What is truth? This is an important question, but an even more interesting question is how do we decide truth? Some people think of truth as objective, and measurable. In our Western culture, we hold scientific inquiry as the ultimate mechanism by which we gain this knowledge. But in our daily actions, it is often our emotions, memories and past experiences that drive our behavior. And beyond that, aren’t there ways of conceptually understanding the world through story that is just as meaningful? If truth can only be known through what is replicated and reproduce through the scientific method or based on what the five senses can tell us, aren’t we dismissing the core of our spiritual/emotional nature?
Some think these two paths to truth are in direct contrast to another and many of us are desperate to find a way for them to fit neatly together. Let’s consider for a moment that we do both, science and spirituality a disservice when we want them to converge. Perhaps, they are parallels paths and they both provide us with truth. Each one giving us a different offering and a way to understand the universe and each equally important to our navigating our lives with meaning. They are the masculine and feminine aspects of our nature, and just like the yin/yang, they were meant to complement and not converge.
What Spirituality Tells Us?
Spirituality is our connection to what is meaningful in our lives. And an understanding that this meaning is connected to something that is larger than the individual. For some, this is God and others could describe it as oneness. But, regardless of the language, it is about our relationship to ourselves, our communities and our universe. Through the use of story, meditation, and direct mystical experiences, people deepen their awareness of a shared universal consciousness. These truths are not easily quantified or explained as a string of data, but they help us to understand who we are to one another and more importantly who we are to ourselves.
What Science Tells Us?
Science, on the other hand, is riddled with doubt and skepticism by its very nature. It aims to be faithless and only infer knowledge from observation and experimentation of the physical and the natural world. It tells us how our world operates within the confines of time and space and gives an accurate way to measure and predict the universe’s behavior. Our scientific knowledge has given us huge advances in technology, extended our lives and allowed us to build the infrastructure of our modern world. If science tells us of ‘the how’ or gives us the mechanism by which things work; spirituality sheds light on ‘the why’ or the purpose for our being here.
Each path to truth has its limitations and it is important to understand them. Science does a great job explaining to us the actions of a single ingredient or the statistical truths of large populations, but it can’t tell your story. And more than that, it doesn’t know the story you tell yourself. There are many aspects of the mind/body relationship, our subconscious mind, and our relationship dynamics that can’t be measured and accounted for. All of these factors contribute to our unique biochemical make-up. In a very real sense, our stories shape our biology.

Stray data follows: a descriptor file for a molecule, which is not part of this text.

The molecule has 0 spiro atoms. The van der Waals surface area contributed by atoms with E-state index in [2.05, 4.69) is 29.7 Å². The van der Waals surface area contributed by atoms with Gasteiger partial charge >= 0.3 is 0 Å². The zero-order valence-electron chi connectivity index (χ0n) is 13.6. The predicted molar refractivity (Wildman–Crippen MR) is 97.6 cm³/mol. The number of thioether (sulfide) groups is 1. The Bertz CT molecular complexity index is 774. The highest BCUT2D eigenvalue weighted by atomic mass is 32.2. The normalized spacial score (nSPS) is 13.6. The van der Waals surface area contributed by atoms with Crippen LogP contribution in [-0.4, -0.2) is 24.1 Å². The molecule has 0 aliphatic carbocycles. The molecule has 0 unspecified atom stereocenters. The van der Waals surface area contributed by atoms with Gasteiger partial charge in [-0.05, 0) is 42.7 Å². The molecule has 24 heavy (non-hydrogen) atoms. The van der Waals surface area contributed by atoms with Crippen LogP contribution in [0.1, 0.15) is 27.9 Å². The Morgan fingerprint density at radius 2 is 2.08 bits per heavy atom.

Seeing the world through a spiritual lens only, also has its limitations. It can find itself entrenched in dogma and rigidity in the case of organized religion. It can also fail to explain why something manifests the way it does on the material plane. It has been used as a way to control others as well as an opportunity for some to give away their power and/or responsibility. We can miss out on actionable steps that greatly improve our physical lives if we are too focused on waiting for a sign.
Analytical & Conceptual
For example, let’s take the creation story. There has been a huge debate about it being addressed alongside the evolution in science class. Opponents consider it anti-science and many Christians believe it should be a critical part of our education. So while the creation story does not belong in a science classroom, it still has value to our human experience. In the Native American culture or African folk traditions, they both used mythology or metaphor to describe their world. They have passed on their origins, their philosophies, and the wisdom of their ancestors through the use of storytelling. Maybe these hold just as much value and importance as knowing the chemical constituents of the Big Bang.
Neither view can fully encompass humanity’s truth, but if we stop moving from a place of either /or and move into the space of both/and, the world does not have to be reduced down to the sum of its parts. Can we live in a world that can appreciate and see the value that science has to offer, but understand that story and myth speak to a part of us that can’t be reached by data alone? Let’s let them co-exist and not be so eager to abolish or combine them. Data is great, but we won’t change the world without a new story. Conversely, a new story can only be implemented with the technology and innovations that science provides.